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Caring For Your Car And Its Battery Life


How To Take Care Of Your Car Battery

Everyone knows that it is not cheap to send your car for repairs or for maintenance, just because the car system is complicated and non-professionals like us know little about its engine and battery, other than driving it. Here's how you can easily take care and take charge of your car, which can potentially help you to save big bucks in the future! We will show you how you can easily carry out a routine check on your car’s battery so you know how your car battery is holding up, and if you need to replace them. This short, less than an hour check-up would save you a lot of conveniences and prevent any breakdowns during a car trip!

Learning to be your own handyman can save you a lot of money and trouble, especially on minor repairs or maintenance which does not require much expertise. Checking and changing a car battery can be considered a beginner level car maintenance item as it can be easily done and requires only a handful of tools and materials to carry out. However, since car batteries are very acidic and dangerous, you should get someone to help you out during the first few times before trying them out on your own. Here’s where you can replace your car battery singapore.

What you need

Always keep some basic tools in your car, such as a set of wrenches, a post cleaner or side terminal, a hydrometer, and a cable puller which you can easily find in any car parts store. Keep them handy around you in case you need it in an emergency to check any part of your car.

Step 1: Let’s get started

Clean the cables of your car which would usually contain a lot of corrosion from the battery. You would want to clean the top of the battery first, followed by those around the cables. You can perform the cleaning easily using a mix that contains a tablespoon of baking soda mixed in a cup of water and cleaning with a non-metallic brush. After doing so, flush the area with cool water.

Now, we move on to the deeper sections of the battery. Disconnect the negative cable from the battery, then start to loosen the battery cable clamp bolts and twist them. It should easily be removed now. If it is stuck, use a cable puller and do not ever pry the battery post because you can harm the battery. Once the cables are removed, you can use a post cleaner to clean the area around the battery.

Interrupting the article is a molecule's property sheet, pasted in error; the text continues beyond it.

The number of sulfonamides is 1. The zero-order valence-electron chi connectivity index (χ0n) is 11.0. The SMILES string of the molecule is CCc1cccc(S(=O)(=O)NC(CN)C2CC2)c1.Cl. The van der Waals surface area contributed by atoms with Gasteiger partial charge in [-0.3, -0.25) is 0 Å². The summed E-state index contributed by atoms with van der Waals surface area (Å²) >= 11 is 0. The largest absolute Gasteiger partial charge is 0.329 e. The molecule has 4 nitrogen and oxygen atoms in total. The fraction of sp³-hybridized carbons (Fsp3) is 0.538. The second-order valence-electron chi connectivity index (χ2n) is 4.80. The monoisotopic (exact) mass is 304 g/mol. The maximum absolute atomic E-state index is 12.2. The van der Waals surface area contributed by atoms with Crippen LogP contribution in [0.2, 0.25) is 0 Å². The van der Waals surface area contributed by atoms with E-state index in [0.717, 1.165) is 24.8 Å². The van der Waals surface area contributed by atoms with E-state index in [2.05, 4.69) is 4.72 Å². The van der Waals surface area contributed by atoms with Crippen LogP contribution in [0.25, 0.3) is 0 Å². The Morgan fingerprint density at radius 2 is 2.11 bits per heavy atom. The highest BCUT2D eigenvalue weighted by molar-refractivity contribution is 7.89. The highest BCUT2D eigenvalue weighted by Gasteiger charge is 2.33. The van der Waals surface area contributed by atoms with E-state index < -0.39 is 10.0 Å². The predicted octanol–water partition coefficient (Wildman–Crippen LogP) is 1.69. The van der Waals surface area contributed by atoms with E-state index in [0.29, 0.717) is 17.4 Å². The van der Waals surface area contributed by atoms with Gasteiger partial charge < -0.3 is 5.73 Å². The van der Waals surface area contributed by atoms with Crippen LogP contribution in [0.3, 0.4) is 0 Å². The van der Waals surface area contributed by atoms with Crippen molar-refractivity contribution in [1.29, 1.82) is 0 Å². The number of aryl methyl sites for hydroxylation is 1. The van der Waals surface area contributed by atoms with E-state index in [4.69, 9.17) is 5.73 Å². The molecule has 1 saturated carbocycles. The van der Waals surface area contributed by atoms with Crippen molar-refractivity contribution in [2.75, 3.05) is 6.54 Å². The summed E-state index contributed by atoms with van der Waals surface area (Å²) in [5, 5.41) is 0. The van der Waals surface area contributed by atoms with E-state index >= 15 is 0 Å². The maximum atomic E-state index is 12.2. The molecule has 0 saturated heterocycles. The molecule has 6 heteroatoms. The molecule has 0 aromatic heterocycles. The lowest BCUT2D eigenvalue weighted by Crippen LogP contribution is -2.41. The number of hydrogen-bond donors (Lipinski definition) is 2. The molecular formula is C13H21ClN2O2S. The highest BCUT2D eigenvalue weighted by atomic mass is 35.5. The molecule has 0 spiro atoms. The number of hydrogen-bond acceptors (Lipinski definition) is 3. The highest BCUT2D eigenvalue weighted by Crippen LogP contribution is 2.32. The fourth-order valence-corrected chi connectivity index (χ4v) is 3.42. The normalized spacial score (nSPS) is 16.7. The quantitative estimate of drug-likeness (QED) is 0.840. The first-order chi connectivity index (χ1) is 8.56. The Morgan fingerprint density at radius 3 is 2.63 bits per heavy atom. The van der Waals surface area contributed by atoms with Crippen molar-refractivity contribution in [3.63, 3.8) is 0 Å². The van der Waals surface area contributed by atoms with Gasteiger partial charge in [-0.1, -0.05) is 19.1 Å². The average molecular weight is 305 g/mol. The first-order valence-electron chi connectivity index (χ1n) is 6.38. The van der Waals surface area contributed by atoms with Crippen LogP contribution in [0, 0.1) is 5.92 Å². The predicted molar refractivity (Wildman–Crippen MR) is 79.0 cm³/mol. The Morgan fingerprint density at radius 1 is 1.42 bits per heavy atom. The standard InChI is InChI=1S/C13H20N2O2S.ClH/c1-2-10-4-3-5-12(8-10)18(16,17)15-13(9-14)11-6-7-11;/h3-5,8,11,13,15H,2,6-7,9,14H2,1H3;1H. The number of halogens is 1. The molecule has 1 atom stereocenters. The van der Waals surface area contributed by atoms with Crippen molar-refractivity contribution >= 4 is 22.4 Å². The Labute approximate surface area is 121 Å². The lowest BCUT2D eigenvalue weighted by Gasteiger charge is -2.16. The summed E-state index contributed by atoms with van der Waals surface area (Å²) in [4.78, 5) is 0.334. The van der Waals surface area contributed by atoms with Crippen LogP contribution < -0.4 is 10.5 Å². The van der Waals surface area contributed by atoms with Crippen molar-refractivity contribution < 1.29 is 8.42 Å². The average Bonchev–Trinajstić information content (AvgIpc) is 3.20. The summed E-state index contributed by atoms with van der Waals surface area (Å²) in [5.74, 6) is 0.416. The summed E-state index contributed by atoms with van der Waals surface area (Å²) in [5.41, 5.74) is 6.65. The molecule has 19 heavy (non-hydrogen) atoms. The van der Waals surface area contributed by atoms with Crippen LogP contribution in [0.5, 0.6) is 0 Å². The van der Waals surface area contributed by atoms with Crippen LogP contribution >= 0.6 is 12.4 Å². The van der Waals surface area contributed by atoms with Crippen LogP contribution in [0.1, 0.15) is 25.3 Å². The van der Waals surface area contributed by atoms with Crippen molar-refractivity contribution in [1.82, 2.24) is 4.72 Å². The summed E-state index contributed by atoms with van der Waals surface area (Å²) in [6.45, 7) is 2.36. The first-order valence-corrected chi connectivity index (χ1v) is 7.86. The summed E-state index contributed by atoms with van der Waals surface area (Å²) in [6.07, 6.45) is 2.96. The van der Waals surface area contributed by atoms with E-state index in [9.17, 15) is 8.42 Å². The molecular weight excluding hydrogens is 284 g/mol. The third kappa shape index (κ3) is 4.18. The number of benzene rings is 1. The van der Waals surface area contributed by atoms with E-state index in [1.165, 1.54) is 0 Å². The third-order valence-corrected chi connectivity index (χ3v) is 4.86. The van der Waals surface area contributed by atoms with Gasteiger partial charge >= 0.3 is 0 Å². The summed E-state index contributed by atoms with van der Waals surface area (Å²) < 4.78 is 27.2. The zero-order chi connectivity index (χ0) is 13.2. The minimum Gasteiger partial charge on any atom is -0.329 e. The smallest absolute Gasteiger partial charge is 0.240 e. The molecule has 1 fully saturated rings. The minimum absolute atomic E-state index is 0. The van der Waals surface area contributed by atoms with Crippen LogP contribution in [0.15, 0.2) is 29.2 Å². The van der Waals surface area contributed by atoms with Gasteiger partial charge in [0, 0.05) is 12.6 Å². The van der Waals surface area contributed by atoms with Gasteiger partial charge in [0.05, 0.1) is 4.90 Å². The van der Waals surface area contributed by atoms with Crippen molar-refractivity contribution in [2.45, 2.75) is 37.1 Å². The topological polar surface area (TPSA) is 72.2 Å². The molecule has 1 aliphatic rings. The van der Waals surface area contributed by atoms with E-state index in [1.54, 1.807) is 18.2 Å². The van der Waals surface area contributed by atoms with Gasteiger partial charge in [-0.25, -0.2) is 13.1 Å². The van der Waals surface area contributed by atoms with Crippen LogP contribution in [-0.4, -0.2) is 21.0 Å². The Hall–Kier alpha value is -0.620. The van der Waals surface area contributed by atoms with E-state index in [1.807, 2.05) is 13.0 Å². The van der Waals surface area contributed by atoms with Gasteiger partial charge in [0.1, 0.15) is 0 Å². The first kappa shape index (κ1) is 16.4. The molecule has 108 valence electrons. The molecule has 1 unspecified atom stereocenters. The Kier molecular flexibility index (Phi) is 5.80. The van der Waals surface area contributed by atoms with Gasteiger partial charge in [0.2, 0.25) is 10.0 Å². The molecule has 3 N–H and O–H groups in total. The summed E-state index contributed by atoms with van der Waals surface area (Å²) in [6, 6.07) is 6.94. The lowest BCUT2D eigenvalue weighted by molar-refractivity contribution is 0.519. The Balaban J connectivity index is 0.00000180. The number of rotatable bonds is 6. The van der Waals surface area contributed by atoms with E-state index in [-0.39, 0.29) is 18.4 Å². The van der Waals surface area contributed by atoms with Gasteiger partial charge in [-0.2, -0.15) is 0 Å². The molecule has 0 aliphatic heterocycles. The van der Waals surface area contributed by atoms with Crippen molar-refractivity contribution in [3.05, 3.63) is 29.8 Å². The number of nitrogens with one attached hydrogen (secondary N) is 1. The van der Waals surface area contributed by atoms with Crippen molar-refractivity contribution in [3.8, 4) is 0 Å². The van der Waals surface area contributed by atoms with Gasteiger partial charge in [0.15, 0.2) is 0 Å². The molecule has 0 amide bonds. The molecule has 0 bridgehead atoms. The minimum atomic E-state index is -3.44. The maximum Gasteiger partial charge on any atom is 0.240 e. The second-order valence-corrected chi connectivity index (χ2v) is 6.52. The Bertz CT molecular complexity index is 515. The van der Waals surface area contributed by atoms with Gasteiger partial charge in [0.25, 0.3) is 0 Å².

Step 2: Electrolyte check

To check if your car needs more water, you need to pry open the battery cell by removing the cover of the battery cells. The mixture of liquid (containing acid and water) should be about half an inch of the fill hole. If the water level is too low, add clean distilled water into the wells, but be careful not to overfill them. Once you have filled the cells to the appropriate levels, let the mixture sit and mix for some hours before you start the next inspection. Next, look around the cells to check for any cracks of the cells which can cause acidic leaks. If you find one, you need to replace the battery.

Step 3: Battery charge and condition

From the previous step, you would have the electrolytes at an appropriate level. Now, you need to check the electrolyte concentration with a hydrometer. Squeeze the ball from the hydrometer to suck up some solution from the cell and hold the tester level and record the reading. Once it's done, you can release the solution back. To check if you have an appropriate battery reading, first check the temperature of the battery. If the battery is higher than 80 degrees F, add 0.04 to the reading for every 10 degrees above, and subtract 0.04 for every 10 degrees below 80 degrees F. If the cell reading differs from each other by more than 0.05 degrees, you should replace the battery. In general, a battery that is charged fully should have a reading of about 1.265 or higher. If your reading is too low and is the same across all the cells, you should replace it.

Step 4: Before replacing your car battery

Before you attempt to change your car battery, you should remove the negative cable using a hold-down clamp, then move on to the positive cable. Remember to wear some protection equipment such as rubber gloves and goggles to protect yourself from the high acidity of the battery.

Step 5: Replacing the battery

The battery is really heavy, so use a heavy-duty strap to remove the old battery and place it in a safe area. Be careful not to drop because it can be very acidic.

Step 6: Reconnecting the cables

Place the new battery in the holder and using the same hold-down clamp, connect the positive cable first instead, then move on to the negative. As a protectant, spread some petroleum jelly onto the terminal to slow the corrosion.

Helpful tips

Pay attention to any changes in your headlights. If your headlights seem to be dimmer than usual, your battery could have some problems so you should do some checks

When you don't use your car often enough, the battery can lose their charge and the next time you use it (weeks or months later), your battery could be dead. To maintain a healthy battery life, you should keep it charged every six weeks. But still, it is not wise to keep it charged for long periods of time. If you face this issue, you can consider getting a battery maintainer which allows you to keep your battery charging for long periods of time - weeks to months! These gadgets help you to prevent overcharging of your batteries by sensing the battery levels and adjusting its charge to give the most optimal charging rate. These can also be easily found at car parts stores.


Now that you have learned how to check your own car battery, you can save the trouble of driving up to a car workshop to get them done!

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